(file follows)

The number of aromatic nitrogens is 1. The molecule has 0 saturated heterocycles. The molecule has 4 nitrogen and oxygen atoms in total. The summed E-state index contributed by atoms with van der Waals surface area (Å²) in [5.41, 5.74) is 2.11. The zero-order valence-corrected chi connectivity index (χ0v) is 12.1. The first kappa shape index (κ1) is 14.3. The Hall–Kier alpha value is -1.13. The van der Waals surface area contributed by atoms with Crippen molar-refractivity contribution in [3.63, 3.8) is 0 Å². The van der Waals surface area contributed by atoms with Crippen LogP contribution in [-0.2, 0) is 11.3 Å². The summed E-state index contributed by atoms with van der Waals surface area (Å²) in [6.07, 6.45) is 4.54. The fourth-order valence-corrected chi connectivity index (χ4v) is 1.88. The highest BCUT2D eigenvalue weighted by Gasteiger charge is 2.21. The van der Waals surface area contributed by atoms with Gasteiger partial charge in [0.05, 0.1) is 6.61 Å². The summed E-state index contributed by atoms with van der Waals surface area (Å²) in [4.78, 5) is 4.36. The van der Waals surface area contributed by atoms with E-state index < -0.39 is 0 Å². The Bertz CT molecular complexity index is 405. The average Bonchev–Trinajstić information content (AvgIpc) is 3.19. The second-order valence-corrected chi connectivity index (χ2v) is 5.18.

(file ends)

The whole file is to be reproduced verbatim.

The number of aromatic nitrogens is 1. The molecule has 0 saturated heterocycles. The molecule has 4 nitrogen and oxygen atoms in total. The summed E-state index contributed by atoms with van der Waals surface area (Å²) in [5.41, 5.74) is 2.11. The zero-order valence-corrected chi connectivity index (χ0v) is 12.1. The first kappa shape index (κ1) is 14.3. The Hall–Kier alpha value is -1.13. The van der Waals surface area contributed by atoms with Crippen molar-refractivity contribution in [3.63, 3.8) is 0 Å². The van der Waals surface area contributed by atoms with Crippen LogP contribution in [-0.2, 0) is 11.3 Å². The summed E-state index contributed by atoms with van der Waals surface area (Å²) in [6.07, 6.45) is 4.54. The fourth-order valence-corrected chi connectivity index (χ4v) is 1.88. The highest BCUT2D eigenvalue weighted by Gasteiger charge is 2.21. The van der Waals surface area contributed by atoms with Gasteiger partial charge in [0.05, 0.1) is 6.61 Å². The summed E-state index contributed by atoms with van der Waals surface area (Å²) in [4.78, 5) is 4.36. The van der Waals surface area contributed by atoms with E-state index < -0.39 is 0 Å². The Bertz CT molecular complexity index is 405. The average Bonchev–Trinajstić information content (AvgIpc) is 3.19. The second-order valence-corrected chi connectivity index (χ2v) is 5.18.